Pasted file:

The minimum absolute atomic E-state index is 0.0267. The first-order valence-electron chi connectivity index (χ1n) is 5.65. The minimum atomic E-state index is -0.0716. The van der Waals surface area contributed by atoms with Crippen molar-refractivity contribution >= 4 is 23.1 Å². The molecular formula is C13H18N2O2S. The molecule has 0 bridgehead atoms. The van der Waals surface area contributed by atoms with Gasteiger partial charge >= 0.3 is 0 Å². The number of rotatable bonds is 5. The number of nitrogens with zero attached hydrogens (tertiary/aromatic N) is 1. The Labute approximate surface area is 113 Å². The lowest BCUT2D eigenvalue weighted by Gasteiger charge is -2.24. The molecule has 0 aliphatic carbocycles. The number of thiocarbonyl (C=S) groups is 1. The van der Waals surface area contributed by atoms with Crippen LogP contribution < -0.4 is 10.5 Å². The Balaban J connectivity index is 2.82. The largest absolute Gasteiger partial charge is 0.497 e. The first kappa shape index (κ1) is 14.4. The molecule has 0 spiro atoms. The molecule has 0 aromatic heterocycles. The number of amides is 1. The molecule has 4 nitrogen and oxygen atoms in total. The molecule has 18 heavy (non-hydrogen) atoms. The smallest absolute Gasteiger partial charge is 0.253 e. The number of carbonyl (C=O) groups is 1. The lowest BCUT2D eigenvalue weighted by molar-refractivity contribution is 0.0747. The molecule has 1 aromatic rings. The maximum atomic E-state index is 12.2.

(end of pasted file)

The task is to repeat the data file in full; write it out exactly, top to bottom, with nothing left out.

The minimum absolute atomic E-state index is 0.0267. The first-order valence-electron chi connectivity index (χ1n) is 5.65. The minimum atomic E-state index is -0.0716. The van der Waals surface area contributed by atoms with Crippen molar-refractivity contribution >= 4 is 23.1 Å². The molecular formula is C13H18N2O2S. The molecule has 0 bridgehead atoms. The van der Waals surface area contributed by atoms with Gasteiger partial charge >= 0.3 is 0 Å². The number of rotatable bonds is 5. The number of nitrogens with zero attached hydrogens (tertiary/aromatic N) is 1. The Labute approximate surface area is 113 Å². The lowest BCUT2D eigenvalue weighted by Gasteiger charge is -2.24. The molecule has 0 aliphatic carbocycles. The number of thiocarbonyl (C=S) groups is 1. The van der Waals surface area contributed by atoms with Crippen LogP contribution < -0.4 is 10.5 Å². The Balaban J connectivity index is 2.82. The largest absolute Gasteiger partial charge is 0.497 e. The first kappa shape index (κ1) is 14.4. The molecule has 0 spiro atoms. The molecule has 0 aromatic heterocycles. The number of amides is 1. The molecule has 4 nitrogen and oxygen atoms in total. The molecule has 18 heavy (non-hydrogen) atoms. The smallest absolute Gasteiger partial charge is 0.253 e. The number of carbonyl (C=O) groups is 1. The lowest BCUT2D eigenvalue weighted by molar-refractivity contribution is 0.0747. The molecule has 1 aromatic rings. The maximum atomic E-state index is 12.2.